Like most of us, I was sucked in by the affordable prices, but what impressed me most was the fantastic sound quality. I also love the patch cables, it keeps the system so portable and makes it really easy to interface with experiments on a breadboard. I think the analog modules side of AE Modular really bring tons of great options already, and I think the most ‘groundbreaking’ new options might be in the digital side of things. Which is ironic, because I only make analog stuff, haha!
So what I miss most is some type of complex, digital sequencer that would really make the system a standalone powerhouse for more percussive stuff too. However, I still have made quite some live techno on AE Modular alone, and the TOPOGRAF has been a godsend for that. What would also solve that ‘problem’ for me, would be the possibilities to have multiple MIDI channels to CV in. My Digitakt can send and sequence up to 8 MIDI tracks, so multiple MIDI in channels on the AE would make some seriously complex songs possible!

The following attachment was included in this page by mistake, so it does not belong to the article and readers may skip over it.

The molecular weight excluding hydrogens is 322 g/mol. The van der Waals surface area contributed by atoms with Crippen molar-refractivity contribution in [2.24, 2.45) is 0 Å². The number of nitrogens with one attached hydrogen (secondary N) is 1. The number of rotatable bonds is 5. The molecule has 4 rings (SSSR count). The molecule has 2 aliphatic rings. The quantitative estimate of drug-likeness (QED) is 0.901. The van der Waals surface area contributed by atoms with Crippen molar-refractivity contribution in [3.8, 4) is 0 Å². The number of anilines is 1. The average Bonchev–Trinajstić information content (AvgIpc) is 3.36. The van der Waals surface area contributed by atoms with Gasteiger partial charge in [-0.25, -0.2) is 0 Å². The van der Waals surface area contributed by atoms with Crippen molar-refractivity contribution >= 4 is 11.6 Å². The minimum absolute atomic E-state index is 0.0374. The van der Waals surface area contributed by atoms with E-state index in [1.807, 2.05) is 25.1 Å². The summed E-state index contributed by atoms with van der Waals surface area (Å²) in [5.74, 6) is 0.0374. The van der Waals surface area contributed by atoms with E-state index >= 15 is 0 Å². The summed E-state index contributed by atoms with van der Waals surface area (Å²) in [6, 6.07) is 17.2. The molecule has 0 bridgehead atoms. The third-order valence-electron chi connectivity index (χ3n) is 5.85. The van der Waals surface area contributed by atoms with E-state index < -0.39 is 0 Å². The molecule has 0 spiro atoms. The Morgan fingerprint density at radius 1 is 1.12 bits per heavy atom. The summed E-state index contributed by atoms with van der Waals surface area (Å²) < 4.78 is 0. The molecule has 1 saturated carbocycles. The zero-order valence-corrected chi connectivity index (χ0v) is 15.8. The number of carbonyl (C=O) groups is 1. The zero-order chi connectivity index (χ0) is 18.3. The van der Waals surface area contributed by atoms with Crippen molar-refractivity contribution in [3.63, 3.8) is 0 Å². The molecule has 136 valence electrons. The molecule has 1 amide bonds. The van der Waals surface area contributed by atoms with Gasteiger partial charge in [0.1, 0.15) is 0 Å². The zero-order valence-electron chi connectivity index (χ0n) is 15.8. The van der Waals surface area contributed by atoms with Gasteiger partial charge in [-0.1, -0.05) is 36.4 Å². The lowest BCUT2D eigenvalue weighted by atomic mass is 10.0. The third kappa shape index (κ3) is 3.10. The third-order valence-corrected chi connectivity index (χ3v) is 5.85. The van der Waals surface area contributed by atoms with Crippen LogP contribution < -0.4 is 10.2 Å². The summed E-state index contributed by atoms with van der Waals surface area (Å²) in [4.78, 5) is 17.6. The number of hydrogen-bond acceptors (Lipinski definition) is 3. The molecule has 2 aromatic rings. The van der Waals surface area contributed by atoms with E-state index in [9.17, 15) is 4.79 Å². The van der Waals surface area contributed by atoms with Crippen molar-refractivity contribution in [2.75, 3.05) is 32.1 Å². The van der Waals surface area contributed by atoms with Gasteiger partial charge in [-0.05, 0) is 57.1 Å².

But I feel like this community is growing fast, and so many people are loving the system, that it is only a matter of time for more and more third parties to arrive! Together with Robert himself churning out so many modules, I feel like the future is gonna be great for AE (and the present is already so great!!).
How did you get started with electronics and how did you get the idea for the new modules?